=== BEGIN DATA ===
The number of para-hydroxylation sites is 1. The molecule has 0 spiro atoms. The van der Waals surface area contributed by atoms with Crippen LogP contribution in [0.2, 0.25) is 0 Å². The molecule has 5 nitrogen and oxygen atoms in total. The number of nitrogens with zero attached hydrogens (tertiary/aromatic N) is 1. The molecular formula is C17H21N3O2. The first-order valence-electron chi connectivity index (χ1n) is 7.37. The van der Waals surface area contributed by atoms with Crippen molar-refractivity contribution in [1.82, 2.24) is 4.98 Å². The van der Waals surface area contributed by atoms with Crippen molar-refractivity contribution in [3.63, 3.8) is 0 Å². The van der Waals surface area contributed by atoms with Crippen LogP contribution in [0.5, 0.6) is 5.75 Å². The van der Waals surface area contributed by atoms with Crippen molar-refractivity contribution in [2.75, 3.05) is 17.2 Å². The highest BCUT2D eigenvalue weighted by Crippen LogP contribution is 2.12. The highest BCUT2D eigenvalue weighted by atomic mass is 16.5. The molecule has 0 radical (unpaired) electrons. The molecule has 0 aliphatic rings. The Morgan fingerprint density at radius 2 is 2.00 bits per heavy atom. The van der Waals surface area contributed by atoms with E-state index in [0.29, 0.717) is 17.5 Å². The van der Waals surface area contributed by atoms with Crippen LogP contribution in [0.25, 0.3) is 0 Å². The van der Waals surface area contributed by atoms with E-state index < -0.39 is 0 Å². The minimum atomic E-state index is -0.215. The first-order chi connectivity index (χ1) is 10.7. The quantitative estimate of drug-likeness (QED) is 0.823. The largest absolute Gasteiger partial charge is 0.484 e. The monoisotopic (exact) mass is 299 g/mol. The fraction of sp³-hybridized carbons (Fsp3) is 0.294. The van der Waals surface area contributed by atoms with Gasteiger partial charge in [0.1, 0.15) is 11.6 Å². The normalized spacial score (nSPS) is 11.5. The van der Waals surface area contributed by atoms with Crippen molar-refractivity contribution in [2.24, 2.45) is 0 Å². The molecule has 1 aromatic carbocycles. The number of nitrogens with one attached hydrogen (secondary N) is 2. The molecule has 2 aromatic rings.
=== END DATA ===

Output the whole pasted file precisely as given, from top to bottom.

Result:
The number of para-hydroxylation sites is 1. The molecule has 0 spiro atoms. The van der Waals surface area contributed by atoms with Crippen LogP contribution in [0.2, 0.25) is 0 Å². The molecule has 5 nitrogen and oxygen atoms in total. The number of nitrogens with zero attached hydrogens (tertiary/aromatic N) is 1. The molecular formula is C17H21N3O2. The first-order valence-electron chi connectivity index (χ1n) is 7.37. The van der Waals surface area contributed by atoms with Crippen molar-refractivity contribution in [1.82, 2.24) is 4.98 Å². The van der Waals surface area contributed by atoms with Crippen molar-refractivity contribution in [3.63, 3.8) is 0 Å². The van der Waals surface area contributed by atoms with Crippen LogP contribution in [0.5, 0.6) is 5.75 Å². The van der Waals surface area contributed by atoms with Crippen molar-refractivity contribution in [2.75, 3.05) is 17.2 Å². The highest BCUT2D eigenvalue weighted by Crippen LogP contribution is 2.12. The highest BCUT2D eigenvalue weighted by atomic mass is 16.5. The molecule has 0 radical (unpaired) electrons. The molecule has 0 aliphatic rings. The Morgan fingerprint density at radius 2 is 2.00 bits per heavy atom. The van der Waals surface area contributed by atoms with E-state index in [0.29, 0.717) is 17.5 Å². The van der Waals surface area contributed by atoms with Crippen LogP contribution in [0.25, 0.3) is 0 Å². The van der Waals surface area contributed by atoms with E-state index < -0.39 is 0 Å². The minimum atomic E-state index is -0.215. The first-order chi connectivity index (χ1) is 10.7. The quantitative estimate of drug-likeness (QED) is 0.823. The largest absolute Gasteiger partial charge is 0.484 e. The monoisotopic (exact) mass is 299 g/mol. The fraction of sp³-hybridized carbons (Fsp3) is 0.294. The van der Waals surface area contributed by atoms with Gasteiger partial charge in [0.1, 0.15) is 11.6 Å². The normalized spacial score (nSPS) is 11.5. The van der Waals surface area contributed by atoms with Crippen molar-refractivity contribution in [2.24, 2.45) is 0 Å². The molecule has 1 aromatic carbocycles. The number of nitrogens with one attached hydrogen (secondary N) is 2. The molecule has 2 aromatic rings.